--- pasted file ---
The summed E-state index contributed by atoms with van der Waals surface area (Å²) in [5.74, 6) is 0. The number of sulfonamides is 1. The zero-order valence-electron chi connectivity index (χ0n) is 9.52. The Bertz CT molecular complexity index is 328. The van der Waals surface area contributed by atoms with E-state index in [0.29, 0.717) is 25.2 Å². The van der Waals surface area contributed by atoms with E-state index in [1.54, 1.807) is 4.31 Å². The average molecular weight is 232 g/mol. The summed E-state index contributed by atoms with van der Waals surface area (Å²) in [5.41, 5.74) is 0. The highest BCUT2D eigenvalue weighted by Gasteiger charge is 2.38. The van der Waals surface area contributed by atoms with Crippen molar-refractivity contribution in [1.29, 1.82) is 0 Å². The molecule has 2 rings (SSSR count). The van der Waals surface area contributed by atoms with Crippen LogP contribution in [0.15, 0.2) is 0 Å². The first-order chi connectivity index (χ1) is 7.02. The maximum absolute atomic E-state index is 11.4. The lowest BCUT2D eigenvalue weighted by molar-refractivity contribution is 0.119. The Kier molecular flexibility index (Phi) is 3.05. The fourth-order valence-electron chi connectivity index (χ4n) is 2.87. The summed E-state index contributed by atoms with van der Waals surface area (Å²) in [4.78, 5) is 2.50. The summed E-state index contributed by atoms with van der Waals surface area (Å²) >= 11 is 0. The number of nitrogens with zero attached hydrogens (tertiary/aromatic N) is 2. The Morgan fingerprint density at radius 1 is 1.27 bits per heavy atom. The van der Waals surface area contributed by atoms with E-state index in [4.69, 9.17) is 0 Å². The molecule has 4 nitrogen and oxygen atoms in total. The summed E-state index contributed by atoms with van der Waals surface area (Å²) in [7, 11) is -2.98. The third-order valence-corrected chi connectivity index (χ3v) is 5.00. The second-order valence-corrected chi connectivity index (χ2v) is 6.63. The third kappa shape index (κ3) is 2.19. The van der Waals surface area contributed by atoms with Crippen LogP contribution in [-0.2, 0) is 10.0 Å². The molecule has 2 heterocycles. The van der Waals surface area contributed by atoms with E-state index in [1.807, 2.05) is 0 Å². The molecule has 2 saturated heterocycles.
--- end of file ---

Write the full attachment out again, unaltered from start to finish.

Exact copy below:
The summed E-state index contributed by atoms with van der Waals surface area (Å²) in [5.74, 6) is 0. The number of sulfonamides is 1. The zero-order valence-electron chi connectivity index (χ0n) is 9.52. The Bertz CT molecular complexity index is 328. The van der Waals surface area contributed by atoms with E-state index in [0.29, 0.717) is 25.2 Å². The van der Waals surface area contributed by atoms with E-state index in [1.54, 1.807) is 4.31 Å². The average molecular weight is 232 g/mol. The summed E-state index contributed by atoms with van der Waals surface area (Å²) in [5.41, 5.74) is 0. The highest BCUT2D eigenvalue weighted by Gasteiger charge is 2.38. The van der Waals surface area contributed by atoms with Crippen molar-refractivity contribution in [1.29, 1.82) is 0 Å². The molecule has 2 rings (SSSR count). The van der Waals surface area contributed by atoms with Crippen LogP contribution in [0.15, 0.2) is 0 Å². The first-order chi connectivity index (χ1) is 7.02. The maximum absolute atomic E-state index is 11.4. The lowest BCUT2D eigenvalue weighted by molar-refractivity contribution is 0.119. The Kier molecular flexibility index (Phi) is 3.05. The fourth-order valence-electron chi connectivity index (χ4n) is 2.87. The summed E-state index contributed by atoms with van der Waals surface area (Å²) in [4.78, 5) is 2.50. The summed E-state index contributed by atoms with van der Waals surface area (Å²) >= 11 is 0. The number of nitrogens with zero attached hydrogens (tertiary/aromatic N) is 2. The Morgan fingerprint density at radius 1 is 1.27 bits per heavy atom. The van der Waals surface area contributed by atoms with E-state index in [4.69, 9.17) is 0 Å². The molecule has 4 nitrogen and oxygen atoms in total. The summed E-state index contributed by atoms with van der Waals surface area (Å²) in [7, 11) is -2.98. The third-order valence-corrected chi connectivity index (χ3v) is 5.00. The second-order valence-corrected chi connectivity index (χ2v) is 6.63. The third kappa shape index (κ3) is 2.19. The van der Waals surface area contributed by atoms with Crippen LogP contribution in [-0.2, 0) is 10.0 Å². The molecule has 2 heterocycles. The van der Waals surface area contributed by atoms with E-state index in [1.807, 2.05) is 0 Å². The molecule has 2 saturated heterocycles.